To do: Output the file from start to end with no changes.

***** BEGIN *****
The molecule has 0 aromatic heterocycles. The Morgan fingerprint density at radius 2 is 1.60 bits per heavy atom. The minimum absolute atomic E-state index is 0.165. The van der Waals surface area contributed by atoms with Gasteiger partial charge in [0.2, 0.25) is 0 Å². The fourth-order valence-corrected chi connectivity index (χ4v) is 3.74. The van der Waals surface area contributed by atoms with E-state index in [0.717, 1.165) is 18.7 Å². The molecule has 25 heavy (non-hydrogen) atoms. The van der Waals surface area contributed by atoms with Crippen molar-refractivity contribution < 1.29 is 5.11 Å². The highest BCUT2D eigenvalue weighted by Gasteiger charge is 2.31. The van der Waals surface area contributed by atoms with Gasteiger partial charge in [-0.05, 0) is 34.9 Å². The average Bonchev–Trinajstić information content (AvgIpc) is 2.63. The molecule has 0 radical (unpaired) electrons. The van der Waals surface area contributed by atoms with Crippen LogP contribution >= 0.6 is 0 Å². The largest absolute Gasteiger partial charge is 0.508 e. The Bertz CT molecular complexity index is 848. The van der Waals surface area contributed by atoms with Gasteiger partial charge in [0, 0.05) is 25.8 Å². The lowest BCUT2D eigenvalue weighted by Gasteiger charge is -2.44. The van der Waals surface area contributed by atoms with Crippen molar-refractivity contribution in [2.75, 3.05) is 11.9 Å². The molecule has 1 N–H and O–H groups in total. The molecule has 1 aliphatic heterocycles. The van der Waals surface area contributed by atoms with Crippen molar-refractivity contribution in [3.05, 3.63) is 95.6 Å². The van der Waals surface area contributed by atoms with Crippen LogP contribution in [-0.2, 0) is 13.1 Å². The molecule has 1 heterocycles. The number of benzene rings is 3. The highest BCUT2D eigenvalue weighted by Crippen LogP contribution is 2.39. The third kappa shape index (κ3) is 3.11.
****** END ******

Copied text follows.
The molecule has 0 aromatic heterocycles. The Morgan fingerprint density at radius 2 is 1.60 bits per heavy atom. The minimum absolute atomic E-state index is 0.165. The van der Waals surface area contributed by atoms with Gasteiger partial charge in [0.2, 0.25) is 0 Å². The fourth-order valence-corrected chi connectivity index (χ4v) is 3.74. The van der Waals surface area contributed by atoms with E-state index in [0.717, 1.165) is 18.7 Å². The molecule has 25 heavy (non-hydrogen) atoms. The van der Waals surface area contributed by atoms with Crippen molar-refractivity contribution < 1.29 is 5.11 Å². The highest BCUT2D eigenvalue weighted by Gasteiger charge is 2.31. The van der Waals surface area contributed by atoms with Gasteiger partial charge in [-0.05, 0) is 34.9 Å². The average Bonchev–Trinajstić information content (AvgIpc) is 2.63. The molecule has 0 radical (unpaired) electrons. The van der Waals surface area contributed by atoms with Crippen LogP contribution >= 0.6 is 0 Å². The largest absolute Gasteiger partial charge is 0.508 e. The Bertz CT molecular complexity index is 848. The van der Waals surface area contributed by atoms with Gasteiger partial charge in [0, 0.05) is 25.8 Å². The lowest BCUT2D eigenvalue weighted by Gasteiger charge is -2.44. The van der Waals surface area contributed by atoms with Crippen molar-refractivity contribution in [2.75, 3.05) is 11.9 Å². The molecule has 1 N–H and O–H groups in total. The molecule has 1 aliphatic heterocycles. The van der Waals surface area contributed by atoms with Crippen molar-refractivity contribution in [3.05, 3.63) is 95.6 Å². The van der Waals surface area contributed by atoms with Crippen LogP contribution in [-0.2, 0) is 13.1 Å². The molecule has 1 heterocycles. The number of benzene rings is 3. The highest BCUT2D eigenvalue weighted by Crippen LogP contribution is 2.39. The third kappa shape index (κ3) is 3.11.